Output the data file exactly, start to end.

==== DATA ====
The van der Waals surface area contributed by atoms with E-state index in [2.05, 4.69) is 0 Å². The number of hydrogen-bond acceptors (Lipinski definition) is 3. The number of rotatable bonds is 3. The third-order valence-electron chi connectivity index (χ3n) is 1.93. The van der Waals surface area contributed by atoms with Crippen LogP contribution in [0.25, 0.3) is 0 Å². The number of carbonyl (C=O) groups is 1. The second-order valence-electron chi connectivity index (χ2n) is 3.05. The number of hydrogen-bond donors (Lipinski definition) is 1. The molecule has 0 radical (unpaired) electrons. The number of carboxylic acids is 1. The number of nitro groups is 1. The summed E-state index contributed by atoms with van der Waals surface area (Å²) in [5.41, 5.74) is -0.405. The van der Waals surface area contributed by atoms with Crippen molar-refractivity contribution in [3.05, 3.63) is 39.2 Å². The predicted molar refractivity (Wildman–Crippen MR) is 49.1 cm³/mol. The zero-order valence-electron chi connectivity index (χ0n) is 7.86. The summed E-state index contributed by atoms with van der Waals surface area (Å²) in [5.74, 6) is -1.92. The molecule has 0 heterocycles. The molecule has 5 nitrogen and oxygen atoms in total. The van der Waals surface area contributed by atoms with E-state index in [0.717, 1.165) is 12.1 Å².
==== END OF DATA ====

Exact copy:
The van der Waals surface area contributed by atoms with E-state index in [2.05, 4.69) is 0 Å². The number of hydrogen-bond acceptors (Lipinski definition) is 3. The number of rotatable bonds is 3. The third-order valence-electron chi connectivity index (χ3n) is 1.93. The van der Waals surface area contributed by atoms with Crippen LogP contribution in [0.25, 0.3) is 0 Å². The number of carbonyl (C=O) groups is 1. The second-order valence-electron chi connectivity index (χ2n) is 3.05. The number of hydrogen-bond donors (Lipinski definition) is 1. The molecule has 0 radical (unpaired) electrons. The number of carboxylic acids is 1. The number of nitro groups is 1. The summed E-state index contributed by atoms with van der Waals surface area (Å²) in [5.41, 5.74) is -0.405. The van der Waals surface area contributed by atoms with Crippen molar-refractivity contribution in [3.05, 3.63) is 39.2 Å². The predicted molar refractivity (Wildman–Crippen MR) is 49.1 cm³/mol. The zero-order valence-electron chi connectivity index (χ0n) is 7.86. The summed E-state index contributed by atoms with van der Waals surface area (Å²) in [5.74, 6) is -1.92. The molecule has 0 heterocycles. The molecule has 5 nitrogen and oxygen atoms in total. The van der Waals surface area contributed by atoms with E-state index in [0.717, 1.165) is 12.1 Å².